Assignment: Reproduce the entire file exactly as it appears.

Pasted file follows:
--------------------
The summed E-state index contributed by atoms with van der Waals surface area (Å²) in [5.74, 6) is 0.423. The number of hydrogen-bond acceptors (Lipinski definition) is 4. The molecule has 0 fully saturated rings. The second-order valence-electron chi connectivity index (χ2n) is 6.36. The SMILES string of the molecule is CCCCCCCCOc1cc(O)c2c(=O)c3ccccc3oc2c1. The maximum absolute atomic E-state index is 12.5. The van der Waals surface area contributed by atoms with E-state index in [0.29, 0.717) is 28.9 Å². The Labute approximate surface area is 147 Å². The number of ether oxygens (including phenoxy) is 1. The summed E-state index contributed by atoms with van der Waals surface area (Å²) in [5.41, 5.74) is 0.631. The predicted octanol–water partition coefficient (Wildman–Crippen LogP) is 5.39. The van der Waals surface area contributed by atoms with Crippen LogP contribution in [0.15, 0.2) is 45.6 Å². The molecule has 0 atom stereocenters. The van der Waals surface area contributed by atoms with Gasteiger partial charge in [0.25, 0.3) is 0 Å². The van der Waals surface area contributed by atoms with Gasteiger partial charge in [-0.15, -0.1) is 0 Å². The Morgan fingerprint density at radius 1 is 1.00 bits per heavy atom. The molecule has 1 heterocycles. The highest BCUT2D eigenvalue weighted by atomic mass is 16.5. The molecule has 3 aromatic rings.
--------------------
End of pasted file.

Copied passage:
The summed E-state index contributed by atoms with van der Waals surface area (Å²) in [5.74, 6) is 0.423. The number of hydrogen-bond acceptors (Lipinski definition) is 4. The molecule has 0 fully saturated rings. The second-order valence-electron chi connectivity index (χ2n) is 6.36. The SMILES string of the molecule is CCCCCCCCOc1cc(O)c2c(=O)c3ccccc3oc2c1. The maximum absolute atomic E-state index is 12.5. The van der Waals surface area contributed by atoms with E-state index in [0.29, 0.717) is 28.9 Å². The Labute approximate surface area is 147 Å². The number of ether oxygens (including phenoxy) is 1. The summed E-state index contributed by atoms with van der Waals surface area (Å²) in [5.41, 5.74) is 0.631. The predicted octanol–water partition coefficient (Wildman–Crippen LogP) is 5.39. The van der Waals surface area contributed by atoms with Crippen LogP contribution in [0.15, 0.2) is 45.6 Å². The molecule has 0 atom stereocenters. The van der Waals surface area contributed by atoms with Gasteiger partial charge in [0.25, 0.3) is 0 Å². The van der Waals surface area contributed by atoms with Gasteiger partial charge in [-0.15, -0.1) is 0 Å². The Morgan fingerprint density at radius 1 is 1.00 bits per heavy atom. The molecule has 1 heterocycles. The highest BCUT2D eigenvalue weighted by atomic mass is 16.5. The molecule has 3 aromatic rings.